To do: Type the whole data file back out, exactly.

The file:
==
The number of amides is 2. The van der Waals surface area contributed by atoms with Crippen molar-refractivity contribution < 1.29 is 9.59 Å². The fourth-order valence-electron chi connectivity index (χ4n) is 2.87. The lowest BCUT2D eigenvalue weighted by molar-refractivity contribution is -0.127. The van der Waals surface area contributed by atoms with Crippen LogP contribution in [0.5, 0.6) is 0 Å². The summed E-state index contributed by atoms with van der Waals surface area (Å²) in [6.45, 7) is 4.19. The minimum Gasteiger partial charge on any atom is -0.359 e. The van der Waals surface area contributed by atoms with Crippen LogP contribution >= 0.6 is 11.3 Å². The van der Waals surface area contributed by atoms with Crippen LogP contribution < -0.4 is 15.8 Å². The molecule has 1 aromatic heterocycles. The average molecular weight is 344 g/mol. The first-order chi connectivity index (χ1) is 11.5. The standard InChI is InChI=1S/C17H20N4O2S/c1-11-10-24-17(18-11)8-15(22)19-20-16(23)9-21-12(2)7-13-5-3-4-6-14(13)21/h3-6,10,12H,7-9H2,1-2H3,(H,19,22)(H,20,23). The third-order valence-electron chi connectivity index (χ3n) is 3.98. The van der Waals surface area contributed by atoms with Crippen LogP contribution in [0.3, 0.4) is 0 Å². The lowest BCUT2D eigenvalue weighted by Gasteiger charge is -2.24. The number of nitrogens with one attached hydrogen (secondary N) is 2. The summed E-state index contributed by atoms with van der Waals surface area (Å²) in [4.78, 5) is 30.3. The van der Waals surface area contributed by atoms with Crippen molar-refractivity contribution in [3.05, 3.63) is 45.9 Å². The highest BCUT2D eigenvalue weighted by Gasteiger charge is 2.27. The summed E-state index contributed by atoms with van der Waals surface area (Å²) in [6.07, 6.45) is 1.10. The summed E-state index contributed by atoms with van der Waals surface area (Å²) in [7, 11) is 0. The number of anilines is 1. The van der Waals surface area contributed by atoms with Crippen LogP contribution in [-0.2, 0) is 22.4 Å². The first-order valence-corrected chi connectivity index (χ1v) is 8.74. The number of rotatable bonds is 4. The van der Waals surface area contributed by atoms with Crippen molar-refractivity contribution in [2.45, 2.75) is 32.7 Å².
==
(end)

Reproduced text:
The number of amides is 2. The van der Waals surface area contributed by atoms with Crippen molar-refractivity contribution < 1.29 is 9.59 Å². The fourth-order valence-electron chi connectivity index (χ4n) is 2.87. The lowest BCUT2D eigenvalue weighted by molar-refractivity contribution is -0.127. The van der Waals surface area contributed by atoms with Crippen LogP contribution in [0.5, 0.6) is 0 Å². The summed E-state index contributed by atoms with van der Waals surface area (Å²) in [6.45, 7) is 4.19. The minimum Gasteiger partial charge on any atom is -0.359 e. The van der Waals surface area contributed by atoms with Crippen LogP contribution >= 0.6 is 11.3 Å². The van der Waals surface area contributed by atoms with Crippen LogP contribution < -0.4 is 15.8 Å². The molecule has 1 aromatic heterocycles. The average molecular weight is 344 g/mol. The first-order chi connectivity index (χ1) is 11.5. The standard InChI is InChI=1S/C17H20N4O2S/c1-11-10-24-17(18-11)8-15(22)19-20-16(23)9-21-12(2)7-13-5-3-4-6-14(13)21/h3-6,10,12H,7-9H2,1-2H3,(H,19,22)(H,20,23). The third-order valence-electron chi connectivity index (χ3n) is 3.98. The van der Waals surface area contributed by atoms with Crippen LogP contribution in [0.3, 0.4) is 0 Å². The lowest BCUT2D eigenvalue weighted by Gasteiger charge is -2.24. The number of nitrogens with one attached hydrogen (secondary N) is 2. The summed E-state index contributed by atoms with van der Waals surface area (Å²) in [4.78, 5) is 30.3. The van der Waals surface area contributed by atoms with Crippen molar-refractivity contribution in [3.05, 3.63) is 45.9 Å². The highest BCUT2D eigenvalue weighted by Gasteiger charge is 2.27. The summed E-state index contributed by atoms with van der Waals surface area (Å²) in [6.07, 6.45) is 1.10. The summed E-state index contributed by atoms with van der Waals surface area (Å²) in [7, 11) is 0. The number of anilines is 1. The van der Waals surface area contributed by atoms with Crippen LogP contribution in [-0.2, 0) is 22.4 Å². The first-order valence-corrected chi connectivity index (χ1v) is 8.74. The number of rotatable bonds is 4. The van der Waals surface area contributed by atoms with Crippen molar-refractivity contribution in [2.45, 2.75) is 32.7 Å².